: fustigate \FUSS-tuh-gayt\ verb
1 : to beat with or as if with a short heavy club 2 : to criticize severely
“Hernandez missed most of the preseason practices because of an ankle sprain, and he fustigated himself for committing seven turnovers.” — From an article by Jorge L. Ortiz in The San Francisco Chronicle, November 20, 2004
“Coulter is known widely for her propensity to fustigate the likes of environmentalists, atheists and Bush-bashers.” — Rachel Davis, Florida Times-Union (Jacksonville), March 10, 2007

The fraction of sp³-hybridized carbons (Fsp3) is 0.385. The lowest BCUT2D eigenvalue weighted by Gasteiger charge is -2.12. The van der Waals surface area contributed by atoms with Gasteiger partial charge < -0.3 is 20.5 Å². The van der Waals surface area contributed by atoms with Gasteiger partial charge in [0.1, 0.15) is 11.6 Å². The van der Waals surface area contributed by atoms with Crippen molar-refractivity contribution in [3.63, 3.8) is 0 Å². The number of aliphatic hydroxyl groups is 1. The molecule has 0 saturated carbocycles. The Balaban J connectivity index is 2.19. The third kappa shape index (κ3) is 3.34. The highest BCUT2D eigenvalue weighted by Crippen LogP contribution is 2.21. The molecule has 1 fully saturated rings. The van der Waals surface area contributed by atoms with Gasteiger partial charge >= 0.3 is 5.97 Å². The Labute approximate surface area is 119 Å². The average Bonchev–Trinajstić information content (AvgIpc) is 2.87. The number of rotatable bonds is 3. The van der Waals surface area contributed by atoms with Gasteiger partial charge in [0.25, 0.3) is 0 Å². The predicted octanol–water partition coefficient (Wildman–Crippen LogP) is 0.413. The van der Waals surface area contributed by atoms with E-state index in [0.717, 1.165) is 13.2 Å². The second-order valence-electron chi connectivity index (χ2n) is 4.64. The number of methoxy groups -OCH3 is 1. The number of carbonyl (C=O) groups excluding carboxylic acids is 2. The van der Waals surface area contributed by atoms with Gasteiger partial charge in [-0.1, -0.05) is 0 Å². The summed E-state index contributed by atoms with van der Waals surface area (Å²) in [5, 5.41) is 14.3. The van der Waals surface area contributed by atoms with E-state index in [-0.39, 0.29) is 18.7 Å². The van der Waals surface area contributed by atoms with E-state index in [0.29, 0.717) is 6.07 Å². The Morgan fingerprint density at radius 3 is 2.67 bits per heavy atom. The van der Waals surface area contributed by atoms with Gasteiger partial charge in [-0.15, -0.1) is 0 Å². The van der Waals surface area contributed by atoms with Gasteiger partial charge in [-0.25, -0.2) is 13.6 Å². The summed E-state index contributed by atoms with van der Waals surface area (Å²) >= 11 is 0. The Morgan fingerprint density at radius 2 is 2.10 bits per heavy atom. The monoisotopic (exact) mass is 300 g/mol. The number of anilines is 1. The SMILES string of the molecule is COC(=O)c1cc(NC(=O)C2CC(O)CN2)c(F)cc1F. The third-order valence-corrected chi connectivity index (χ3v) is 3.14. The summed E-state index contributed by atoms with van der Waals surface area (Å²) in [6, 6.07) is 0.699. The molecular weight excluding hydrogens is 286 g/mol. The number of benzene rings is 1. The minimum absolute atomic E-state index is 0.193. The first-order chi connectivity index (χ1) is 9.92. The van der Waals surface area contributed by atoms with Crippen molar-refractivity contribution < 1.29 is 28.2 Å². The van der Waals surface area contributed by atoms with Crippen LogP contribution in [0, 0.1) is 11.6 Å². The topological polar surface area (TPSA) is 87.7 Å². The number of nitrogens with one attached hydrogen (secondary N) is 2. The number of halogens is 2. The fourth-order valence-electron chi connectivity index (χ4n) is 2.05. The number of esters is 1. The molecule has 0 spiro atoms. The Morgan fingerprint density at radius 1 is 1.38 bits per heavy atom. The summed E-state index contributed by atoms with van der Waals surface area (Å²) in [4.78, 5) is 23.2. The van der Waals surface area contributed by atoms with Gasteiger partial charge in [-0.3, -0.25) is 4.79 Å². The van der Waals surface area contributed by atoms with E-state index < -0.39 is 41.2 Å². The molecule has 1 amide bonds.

Did you know?
Though it won’t leave a bump on your head, severe criticism can be a blow to your self-esteem. It’s no wonder that “fustigate,” when it first appeared in the 17th century, originally meant “to cudgel or beat with a short heavy stick,” a sense that reflects the word’s derivation from the Latin noun “fustis,” which means “club” or “staff.” The “criticize” sense is more common these days, but the violent use of “fustigate” was a hit with earlier writers like George Huddesford, who in 1801 told of an angry Jove who “cudgell’d all the constellations, … / Swore he’d eject the man i’ the moon … / And fustigate him round his orbit.”